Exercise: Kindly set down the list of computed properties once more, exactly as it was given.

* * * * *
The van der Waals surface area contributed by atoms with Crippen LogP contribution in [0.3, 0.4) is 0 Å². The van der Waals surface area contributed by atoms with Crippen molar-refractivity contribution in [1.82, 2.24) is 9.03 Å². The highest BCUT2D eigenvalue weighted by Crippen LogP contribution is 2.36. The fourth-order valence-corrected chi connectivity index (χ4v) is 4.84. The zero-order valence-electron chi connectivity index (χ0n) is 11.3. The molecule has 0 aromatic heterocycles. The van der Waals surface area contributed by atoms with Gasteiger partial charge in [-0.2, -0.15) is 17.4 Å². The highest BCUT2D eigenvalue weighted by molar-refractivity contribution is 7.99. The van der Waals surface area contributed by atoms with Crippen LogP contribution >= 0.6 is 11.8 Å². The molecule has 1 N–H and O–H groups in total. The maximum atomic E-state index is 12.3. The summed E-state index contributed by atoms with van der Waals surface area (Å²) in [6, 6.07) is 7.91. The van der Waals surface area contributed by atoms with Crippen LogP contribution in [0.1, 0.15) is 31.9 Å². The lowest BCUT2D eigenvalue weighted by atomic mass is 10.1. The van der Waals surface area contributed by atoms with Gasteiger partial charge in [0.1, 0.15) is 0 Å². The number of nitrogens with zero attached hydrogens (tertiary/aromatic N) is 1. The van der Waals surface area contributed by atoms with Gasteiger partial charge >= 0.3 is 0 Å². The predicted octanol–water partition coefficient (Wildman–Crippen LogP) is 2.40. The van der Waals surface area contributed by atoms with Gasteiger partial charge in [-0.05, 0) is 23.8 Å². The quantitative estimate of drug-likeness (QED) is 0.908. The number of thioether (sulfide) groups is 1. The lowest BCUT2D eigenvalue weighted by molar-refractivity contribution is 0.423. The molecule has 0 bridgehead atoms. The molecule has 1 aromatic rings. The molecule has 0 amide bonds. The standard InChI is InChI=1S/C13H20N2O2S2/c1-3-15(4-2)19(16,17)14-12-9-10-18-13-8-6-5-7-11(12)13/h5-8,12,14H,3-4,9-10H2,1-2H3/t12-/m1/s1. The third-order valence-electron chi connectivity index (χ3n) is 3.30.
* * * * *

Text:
The van der Waals surface area contributed by atoms with Crippen LogP contribution in [0.3, 0.4) is 0 Å². The van der Waals surface area contributed by atoms with Crippen molar-refractivity contribution in [1.82, 2.24) is 9.03 Å². The highest BCUT2D eigenvalue weighted by Crippen LogP contribution is 2.36. The fourth-order valence-corrected chi connectivity index (χ4v) is 4.84. The zero-order valence-electron chi connectivity index (χ0n) is 11.3. The molecule has 0 aromatic heterocycles. The van der Waals surface area contributed by atoms with Gasteiger partial charge in [-0.2, -0.15) is 17.4 Å². The highest BCUT2D eigenvalue weighted by molar-refractivity contribution is 7.99. The van der Waals surface area contributed by atoms with Crippen LogP contribution >= 0.6 is 11.8 Å². The molecule has 1 N–H and O–H groups in total. The maximum atomic E-state index is 12.3. The summed E-state index contributed by atoms with van der Waals surface area (Å²) in [6, 6.07) is 7.91. The van der Waals surface area contributed by atoms with Crippen LogP contribution in [0.1, 0.15) is 31.9 Å². The lowest BCUT2D eigenvalue weighted by atomic mass is 10.1. The van der Waals surface area contributed by atoms with Gasteiger partial charge in [0.1, 0.15) is 0 Å². The number of nitrogens with zero attached hydrogens (tertiary/aromatic N) is 1. The van der Waals surface area contributed by atoms with Gasteiger partial charge >= 0.3 is 0 Å². The predicted octanol–water partition coefficient (Wildman–Crippen LogP) is 2.40. The van der Waals surface area contributed by atoms with Gasteiger partial charge in [-0.05, 0) is 23.8 Å². The quantitative estimate of drug-likeness (QED) is 0.908. The number of thioether (sulfide) groups is 1. The lowest BCUT2D eigenvalue weighted by molar-refractivity contribution is 0.423. The molecule has 0 bridgehead atoms. The molecule has 1 aromatic rings. The molecule has 0 amide bonds. The standard InChI is InChI=1S/C13H20N2O2S2/c1-3-15(4-2)19(16,17)14-12-9-10-18-13-8-6-5-7-11(12)13/h5-8,12,14H,3-4,9-10H2,1-2H3/t12-/m1/s1. The third-order valence-electron chi connectivity index (χ3n) is 3.30.